Smart Meters: Is the Competitive Rollout Working?

Back in late 2015, the Australian Energy Market Commission (AEMC) made a final rule to open up competition in metering services. Competition is intended to promote innovation and encourage investment in advanced meters that delivers new services valued by consumers, at a price they are willing to pay.

Improved access to the services enabled by advanced meters gives consumers the scope to better understand and take control of their electricity consumption. They also get greater visibility of the costs associated with their usage patterns. A variety of services such as remote meter reading, remote access to appliances and different pricing options can be enabled by advanced meters.

Investment in advanced meters is now market led. Unless you have a purpose for a smarter meter you don’t have to have one.  If you do have a purpose for one, such as you are installing solar or storage, or switching to an innovative tariff, then chances are you have the financial incentive to have an advanced meter installed that will provide the services you need.

In Victoria, in contrast to the current arrangement, the smart meter rollout, which began in 2006, was mandated by the State Government for all households and small businesses under its Advanced Metering Infrastructure (AMI) program. There is now nearly complete penetration of smart meters to Victoria’s more than 2.4 million electricity customers.

AEMC Rule Change

The AEMC made the rule change because the COAG Energy Council identified that despite the benefits advanced meters can offer, the regulatory framework, such as that in Victoria, allowed, and potentially encouraged, the continued installation of meters with functionality of limited benefit to the customer and at uncompetitive cost.

The AEMC points to the introduction of competition in providing advanced meters helping put downward pressure on the price of these services. 

This was borne out by the Victorian Auditor General Office’s (VAGO) reviews in 2009 and 2015 report, as well as the Victorian Government’s 2011 review of the program. 

The VAGO found that the reality of the mandated Victorian smart meter rollout was that the state approved a program that saw the imposition of costs on consumers that they could not directly control, nor could they access or drive many of the benefits. Consumers were charged upfront for the rollout, in some cases before meters were installed.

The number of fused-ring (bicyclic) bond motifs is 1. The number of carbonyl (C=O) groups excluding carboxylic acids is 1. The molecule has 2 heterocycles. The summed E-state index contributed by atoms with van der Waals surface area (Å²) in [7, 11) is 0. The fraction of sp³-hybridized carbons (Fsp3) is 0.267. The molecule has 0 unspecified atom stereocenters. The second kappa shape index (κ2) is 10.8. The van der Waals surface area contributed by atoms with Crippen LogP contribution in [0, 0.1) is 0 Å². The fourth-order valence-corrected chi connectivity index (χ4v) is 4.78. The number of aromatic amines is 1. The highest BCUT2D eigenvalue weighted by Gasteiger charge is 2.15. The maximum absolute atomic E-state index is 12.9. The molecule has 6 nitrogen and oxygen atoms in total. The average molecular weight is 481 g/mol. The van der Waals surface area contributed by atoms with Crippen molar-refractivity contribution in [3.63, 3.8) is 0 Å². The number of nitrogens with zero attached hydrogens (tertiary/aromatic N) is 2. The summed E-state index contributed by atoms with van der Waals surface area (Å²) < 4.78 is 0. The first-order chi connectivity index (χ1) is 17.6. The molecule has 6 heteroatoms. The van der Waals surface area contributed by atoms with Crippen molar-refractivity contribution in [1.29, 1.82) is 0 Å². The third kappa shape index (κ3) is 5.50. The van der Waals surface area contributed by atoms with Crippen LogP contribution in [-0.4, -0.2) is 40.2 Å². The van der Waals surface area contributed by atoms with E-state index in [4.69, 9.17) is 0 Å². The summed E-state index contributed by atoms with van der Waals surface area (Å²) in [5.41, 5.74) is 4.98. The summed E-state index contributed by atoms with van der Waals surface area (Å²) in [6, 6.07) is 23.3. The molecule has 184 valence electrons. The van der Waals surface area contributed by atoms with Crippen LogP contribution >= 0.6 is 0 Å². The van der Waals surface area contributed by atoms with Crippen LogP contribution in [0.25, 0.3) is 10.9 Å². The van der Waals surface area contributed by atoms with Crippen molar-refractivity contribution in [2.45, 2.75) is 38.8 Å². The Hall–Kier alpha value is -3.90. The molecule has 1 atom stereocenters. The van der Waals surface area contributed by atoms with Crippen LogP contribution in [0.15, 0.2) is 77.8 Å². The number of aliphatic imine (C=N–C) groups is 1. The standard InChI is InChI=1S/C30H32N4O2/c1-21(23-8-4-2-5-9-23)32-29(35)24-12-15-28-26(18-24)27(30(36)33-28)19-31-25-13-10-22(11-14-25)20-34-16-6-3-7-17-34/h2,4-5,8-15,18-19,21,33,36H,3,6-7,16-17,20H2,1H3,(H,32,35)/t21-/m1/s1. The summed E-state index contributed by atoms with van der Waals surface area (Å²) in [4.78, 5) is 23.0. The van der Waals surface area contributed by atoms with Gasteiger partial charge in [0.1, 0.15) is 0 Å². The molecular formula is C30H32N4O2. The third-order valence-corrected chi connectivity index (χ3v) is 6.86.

In its 2015 report the VAGO found that there was substantial net cost to consumers with cost benefit analysis finding that the expected benefits of the AMI program fell significantly and became a $319 million net cost to consumers, which it also noted could rise.

Victorian consumers, who have been paying for the roll-out of smart meters, have paid more than $2 billion in regulated metering charges.

The COAG Energy Council felt that competitive metering was a better approach.  So that’s why we have metering competition and they are pretty sound reasons.

Biggest Single Change Since Full Retail Competition

The introduction of competition in metering is the largest single change in electricity retailing since the introduction of full retail competition (FRC) itself, back in the early 2000s.  Like the introduction of FRC, there have been some problems at go live.

Some of these relate to the rules framework, and perhaps unintended consequences of the new rules.  Some relate to system changes, and the problems of incorporating and coordinating additional parties to the meter installation transaction.  And some  relate to a lack of preparedness, where parties have failed to put in place the necessary systems and processes to meet the customer’s needs. These have led to delays in getting meters installed. 

That has thrown the metering rollout back into the spotlight, particularly in South Australia where there has been a faster than expected take-up of new meters[i]. In New South Wales, the Independent Pricing and Regulatory Tribunal (IPART) has released a draft report into that state’s rollout and suggested measures to minimise delays.

The AEMC notes that around 500,000 households and small business outside Victoria now have advanced meters installed and in SA more than 10 per cent of the more than 760,000 small electricity customers have the meters[ii]